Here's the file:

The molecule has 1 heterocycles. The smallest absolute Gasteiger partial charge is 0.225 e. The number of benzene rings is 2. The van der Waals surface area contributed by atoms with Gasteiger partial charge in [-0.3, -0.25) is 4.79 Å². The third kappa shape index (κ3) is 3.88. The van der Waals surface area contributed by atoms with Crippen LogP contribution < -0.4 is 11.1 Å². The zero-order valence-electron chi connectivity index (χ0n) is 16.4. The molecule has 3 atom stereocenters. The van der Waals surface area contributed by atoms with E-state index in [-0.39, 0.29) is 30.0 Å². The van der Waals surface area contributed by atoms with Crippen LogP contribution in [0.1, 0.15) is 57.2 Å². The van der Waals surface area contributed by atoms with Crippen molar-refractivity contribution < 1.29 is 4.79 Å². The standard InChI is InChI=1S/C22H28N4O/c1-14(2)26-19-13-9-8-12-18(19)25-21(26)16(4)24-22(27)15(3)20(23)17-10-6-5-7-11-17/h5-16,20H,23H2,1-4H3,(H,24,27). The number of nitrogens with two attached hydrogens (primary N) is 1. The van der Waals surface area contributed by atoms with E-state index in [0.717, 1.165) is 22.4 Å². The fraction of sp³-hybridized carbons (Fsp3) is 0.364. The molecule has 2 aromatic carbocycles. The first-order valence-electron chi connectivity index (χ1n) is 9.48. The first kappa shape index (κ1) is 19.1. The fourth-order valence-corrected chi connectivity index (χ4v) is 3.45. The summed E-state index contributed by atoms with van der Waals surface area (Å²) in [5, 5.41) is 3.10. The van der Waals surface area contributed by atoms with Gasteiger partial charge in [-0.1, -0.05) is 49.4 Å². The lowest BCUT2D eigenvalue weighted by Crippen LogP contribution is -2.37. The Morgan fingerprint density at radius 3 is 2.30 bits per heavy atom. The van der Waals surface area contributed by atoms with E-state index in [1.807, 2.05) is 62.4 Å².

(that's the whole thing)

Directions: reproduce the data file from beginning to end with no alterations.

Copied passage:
The molecule has 1 heterocycles. The smallest absolute Gasteiger partial charge is 0.225 e. The number of benzene rings is 2. The van der Waals surface area contributed by atoms with Gasteiger partial charge in [-0.3, -0.25) is 4.79 Å². The third kappa shape index (κ3) is 3.88. The van der Waals surface area contributed by atoms with Crippen LogP contribution < -0.4 is 11.1 Å². The zero-order valence-electron chi connectivity index (χ0n) is 16.4. The molecule has 3 atom stereocenters. The van der Waals surface area contributed by atoms with E-state index in [-0.39, 0.29) is 30.0 Å². The van der Waals surface area contributed by atoms with Crippen LogP contribution in [0.1, 0.15) is 57.2 Å². The van der Waals surface area contributed by atoms with Crippen molar-refractivity contribution < 1.29 is 4.79 Å². The standard InChI is InChI=1S/C22H28N4O/c1-14(2)26-19-13-9-8-12-18(19)25-21(26)16(4)24-22(27)15(3)20(23)17-10-6-5-7-11-17/h5-16,20H,23H2,1-4H3,(H,24,27). The number of nitrogens with two attached hydrogens (primary N) is 1. The van der Waals surface area contributed by atoms with E-state index in [0.717, 1.165) is 22.4 Å². The fraction of sp³-hybridized carbons (Fsp3) is 0.364. The molecule has 2 aromatic carbocycles. The first-order valence-electron chi connectivity index (χ1n) is 9.48. The first kappa shape index (κ1) is 19.1. The fourth-order valence-corrected chi connectivity index (χ4v) is 3.45. The summed E-state index contributed by atoms with van der Waals surface area (Å²) in [5, 5.41) is 3.10. The van der Waals surface area contributed by atoms with Gasteiger partial charge in [-0.1, -0.05) is 49.4 Å². The lowest BCUT2D eigenvalue weighted by Crippen LogP contribution is -2.37. The Morgan fingerprint density at radius 3 is 2.30 bits per heavy atom. The van der Waals surface area contributed by atoms with E-state index in [1.807, 2.05) is 62.4 Å².